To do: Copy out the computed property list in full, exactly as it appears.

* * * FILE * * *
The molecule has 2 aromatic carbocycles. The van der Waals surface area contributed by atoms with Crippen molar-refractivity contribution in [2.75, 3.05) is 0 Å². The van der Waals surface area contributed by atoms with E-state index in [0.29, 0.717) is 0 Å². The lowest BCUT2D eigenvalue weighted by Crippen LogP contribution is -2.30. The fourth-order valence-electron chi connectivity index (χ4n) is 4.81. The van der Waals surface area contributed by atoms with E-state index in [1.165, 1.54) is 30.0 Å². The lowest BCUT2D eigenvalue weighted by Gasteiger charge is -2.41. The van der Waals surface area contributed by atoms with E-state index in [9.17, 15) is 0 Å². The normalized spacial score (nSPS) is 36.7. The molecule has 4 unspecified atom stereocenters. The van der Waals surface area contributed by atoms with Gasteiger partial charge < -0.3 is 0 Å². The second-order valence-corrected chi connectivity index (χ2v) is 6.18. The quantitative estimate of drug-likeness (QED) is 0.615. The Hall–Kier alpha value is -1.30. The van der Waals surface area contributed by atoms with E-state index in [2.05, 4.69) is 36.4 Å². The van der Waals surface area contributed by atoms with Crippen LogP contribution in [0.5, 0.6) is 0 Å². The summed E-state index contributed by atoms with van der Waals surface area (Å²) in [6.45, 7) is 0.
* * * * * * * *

The molecule has 2 aromatic carbocycles. The van der Waals surface area contributed by atoms with Crippen molar-refractivity contribution in [2.75, 3.05) is 0 Å². The van der Waals surface area contributed by atoms with E-state index in [0.29, 0.717) is 0 Å². The lowest BCUT2D eigenvalue weighted by Crippen LogP contribution is -2.30. The fourth-order valence-electron chi connectivity index (χ4n) is 4.81. The van der Waals surface area contributed by atoms with E-state index in [1.165, 1.54) is 30.0 Å². The lowest BCUT2D eigenvalue weighted by Gasteiger charge is -2.41. The van der Waals surface area contributed by atoms with E-state index in [9.17, 15) is 0 Å². The normalized spacial score (nSPS) is 36.7. The molecule has 4 unspecified atom stereocenters. The van der Waals surface area contributed by atoms with Gasteiger partial charge < -0.3 is 0 Å². The second-order valence-corrected chi connectivity index (χ2v) is 6.18. The quantitative estimate of drug-likeness (QED) is 0.615. The Hall–Kier alpha value is -1.30. The van der Waals surface area contributed by atoms with E-state index in [2.05, 4.69) is 36.4 Å². The van der Waals surface area contributed by atoms with Crippen LogP contribution in [0.5, 0.6) is 0 Å². The summed E-state index contributed by atoms with van der Waals surface area (Å²) in [6.45, 7) is 0.